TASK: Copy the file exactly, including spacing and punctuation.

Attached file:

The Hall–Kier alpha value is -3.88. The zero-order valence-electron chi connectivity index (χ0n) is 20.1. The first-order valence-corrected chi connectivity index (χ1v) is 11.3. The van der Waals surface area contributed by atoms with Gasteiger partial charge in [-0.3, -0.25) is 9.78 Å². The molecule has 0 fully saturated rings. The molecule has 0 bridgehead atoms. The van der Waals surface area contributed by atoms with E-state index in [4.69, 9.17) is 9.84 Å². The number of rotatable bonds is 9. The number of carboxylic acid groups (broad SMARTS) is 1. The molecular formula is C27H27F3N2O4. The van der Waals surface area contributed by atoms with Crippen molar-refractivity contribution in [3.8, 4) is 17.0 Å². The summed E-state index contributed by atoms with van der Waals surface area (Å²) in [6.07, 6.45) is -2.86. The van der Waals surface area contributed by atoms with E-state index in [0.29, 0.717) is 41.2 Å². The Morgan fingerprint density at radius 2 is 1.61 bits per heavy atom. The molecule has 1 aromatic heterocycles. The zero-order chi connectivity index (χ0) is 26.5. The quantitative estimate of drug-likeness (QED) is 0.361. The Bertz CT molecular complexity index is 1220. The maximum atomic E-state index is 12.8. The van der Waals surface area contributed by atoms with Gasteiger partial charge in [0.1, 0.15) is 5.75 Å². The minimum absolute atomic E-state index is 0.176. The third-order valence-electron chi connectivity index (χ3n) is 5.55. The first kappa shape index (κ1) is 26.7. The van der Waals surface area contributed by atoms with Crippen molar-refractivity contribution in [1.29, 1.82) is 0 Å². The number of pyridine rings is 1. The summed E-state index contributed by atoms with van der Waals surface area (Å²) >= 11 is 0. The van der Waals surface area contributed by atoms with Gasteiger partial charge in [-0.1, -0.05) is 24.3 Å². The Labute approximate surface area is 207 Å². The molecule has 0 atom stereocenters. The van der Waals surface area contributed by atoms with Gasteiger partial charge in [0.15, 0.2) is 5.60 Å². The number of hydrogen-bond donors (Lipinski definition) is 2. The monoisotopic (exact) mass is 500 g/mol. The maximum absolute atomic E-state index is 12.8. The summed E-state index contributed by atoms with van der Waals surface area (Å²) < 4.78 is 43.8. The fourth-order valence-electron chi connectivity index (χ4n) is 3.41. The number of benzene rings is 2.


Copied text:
The Hall–Kier alpha value is -3.88. The zero-order valence-electron chi connectivity index (χ0n) is 20.1. The first-order valence-corrected chi connectivity index (χ1v) is 11.3. The van der Waals surface area contributed by atoms with Gasteiger partial charge in [-0.3, -0.25) is 9.78 Å². The molecule has 0 fully saturated rings. The molecule has 0 bridgehead atoms. The van der Waals surface area contributed by atoms with E-state index in [4.69, 9.17) is 9.84 Å². The number of rotatable bonds is 9. The number of carboxylic acid groups (broad SMARTS) is 1. The molecular formula is C27H27F3N2O4. The van der Waals surface area contributed by atoms with Crippen molar-refractivity contribution in [3.8, 4) is 17.0 Å². The summed E-state index contributed by atoms with van der Waals surface area (Å²) in [6.07, 6.45) is -2.86. The van der Waals surface area contributed by atoms with E-state index in [0.29, 0.717) is 41.2 Å². The Morgan fingerprint density at radius 2 is 1.61 bits per heavy atom. The molecule has 1 aromatic heterocycles. The zero-order chi connectivity index (χ0) is 26.5. The quantitative estimate of drug-likeness (QED) is 0.361. The Bertz CT molecular complexity index is 1220. The maximum atomic E-state index is 12.8. The van der Waals surface area contributed by atoms with Gasteiger partial charge in [0.1, 0.15) is 5.75 Å². The minimum absolute atomic E-state index is 0.176. The third-order valence-electron chi connectivity index (χ3n) is 5.55. The first kappa shape index (κ1) is 26.7. The van der Waals surface area contributed by atoms with Crippen molar-refractivity contribution in [1.29, 1.82) is 0 Å². The number of pyridine rings is 1. The summed E-state index contributed by atoms with van der Waals surface area (Å²) >= 11 is 0. The van der Waals surface area contributed by atoms with Gasteiger partial charge in [-0.1, -0.05) is 24.3 Å². The Labute approximate surface area is 207 Å². The molecule has 0 atom stereocenters. The van der Waals surface area contributed by atoms with Gasteiger partial charge in [0.15, 0.2) is 5.60 Å². The number of hydrogen-bond donors (Lipinski definition) is 2. The monoisotopic (exact) mass is 500 g/mol. The maximum absolute atomic E-state index is 12.8. The summed E-state index contributed by atoms with van der Waals surface area (Å²) < 4.78 is 43.8. The fourth-order valence-electron chi connectivity index (χ4n) is 3.41. The number of benzene rings is 2.